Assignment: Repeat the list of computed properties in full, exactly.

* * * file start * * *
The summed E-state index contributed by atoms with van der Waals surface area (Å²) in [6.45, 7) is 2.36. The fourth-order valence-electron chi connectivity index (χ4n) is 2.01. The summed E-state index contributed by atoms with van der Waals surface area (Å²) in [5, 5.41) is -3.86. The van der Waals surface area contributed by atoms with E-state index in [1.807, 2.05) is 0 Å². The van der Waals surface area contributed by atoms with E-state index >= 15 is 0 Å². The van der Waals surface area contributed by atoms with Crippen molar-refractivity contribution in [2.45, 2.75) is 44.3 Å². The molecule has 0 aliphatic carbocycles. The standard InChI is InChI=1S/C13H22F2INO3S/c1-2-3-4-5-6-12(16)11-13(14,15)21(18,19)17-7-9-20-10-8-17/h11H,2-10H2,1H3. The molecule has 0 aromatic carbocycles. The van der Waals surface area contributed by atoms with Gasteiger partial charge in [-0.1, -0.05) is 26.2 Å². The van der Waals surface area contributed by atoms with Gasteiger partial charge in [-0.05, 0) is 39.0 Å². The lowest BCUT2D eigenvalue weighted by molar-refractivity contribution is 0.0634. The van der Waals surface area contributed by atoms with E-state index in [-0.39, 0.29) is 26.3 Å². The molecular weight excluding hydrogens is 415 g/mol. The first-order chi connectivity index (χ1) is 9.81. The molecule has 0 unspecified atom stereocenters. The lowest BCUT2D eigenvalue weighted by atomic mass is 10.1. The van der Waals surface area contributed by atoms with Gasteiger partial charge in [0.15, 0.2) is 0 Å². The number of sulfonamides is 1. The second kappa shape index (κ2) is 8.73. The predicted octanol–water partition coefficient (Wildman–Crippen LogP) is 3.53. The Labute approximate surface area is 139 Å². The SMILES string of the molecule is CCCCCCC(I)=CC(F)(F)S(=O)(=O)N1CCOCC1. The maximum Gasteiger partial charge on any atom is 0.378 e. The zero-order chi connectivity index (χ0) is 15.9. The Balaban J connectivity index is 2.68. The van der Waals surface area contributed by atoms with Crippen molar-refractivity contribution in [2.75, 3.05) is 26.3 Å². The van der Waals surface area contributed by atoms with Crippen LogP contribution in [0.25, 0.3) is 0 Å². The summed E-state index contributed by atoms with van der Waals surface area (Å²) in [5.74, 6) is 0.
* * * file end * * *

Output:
The summed E-state index contributed by atoms with van der Waals surface area (Å²) in [6.45, 7) is 2.36. The fourth-order valence-electron chi connectivity index (χ4n) is 2.01. The summed E-state index contributed by atoms with van der Waals surface area (Å²) in [5, 5.41) is -3.86. The van der Waals surface area contributed by atoms with E-state index in [1.807, 2.05) is 0 Å². The van der Waals surface area contributed by atoms with E-state index >= 15 is 0 Å². The van der Waals surface area contributed by atoms with Crippen molar-refractivity contribution in [2.45, 2.75) is 44.3 Å². The molecule has 0 aliphatic carbocycles. The standard InChI is InChI=1S/C13H22F2INO3S/c1-2-3-4-5-6-12(16)11-13(14,15)21(18,19)17-7-9-20-10-8-17/h11H,2-10H2,1H3. The molecule has 0 aromatic carbocycles. The van der Waals surface area contributed by atoms with Gasteiger partial charge in [-0.1, -0.05) is 26.2 Å². The van der Waals surface area contributed by atoms with Gasteiger partial charge in [-0.05, 0) is 39.0 Å². The lowest BCUT2D eigenvalue weighted by molar-refractivity contribution is 0.0634. The van der Waals surface area contributed by atoms with E-state index in [-0.39, 0.29) is 26.3 Å². The molecular weight excluding hydrogens is 415 g/mol. The first-order chi connectivity index (χ1) is 9.81. The molecule has 0 unspecified atom stereocenters. The lowest BCUT2D eigenvalue weighted by atomic mass is 10.1. The van der Waals surface area contributed by atoms with Gasteiger partial charge in [0.15, 0.2) is 0 Å². The number of sulfonamides is 1. The second kappa shape index (κ2) is 8.73. The predicted octanol–water partition coefficient (Wildman–Crippen LogP) is 3.53. The Labute approximate surface area is 139 Å². The SMILES string of the molecule is CCCCCCC(I)=CC(F)(F)S(=O)(=O)N1CCOCC1. The maximum Gasteiger partial charge on any atom is 0.378 e. The zero-order chi connectivity index (χ0) is 15.9. The Balaban J connectivity index is 2.68. The van der Waals surface area contributed by atoms with Crippen molar-refractivity contribution in [2.75, 3.05) is 26.3 Å². The van der Waals surface area contributed by atoms with Crippen LogP contribution in [0.25, 0.3) is 0 Å². The summed E-state index contributed by atoms with van der Waals surface area (Å²) in [5.74, 6) is 0.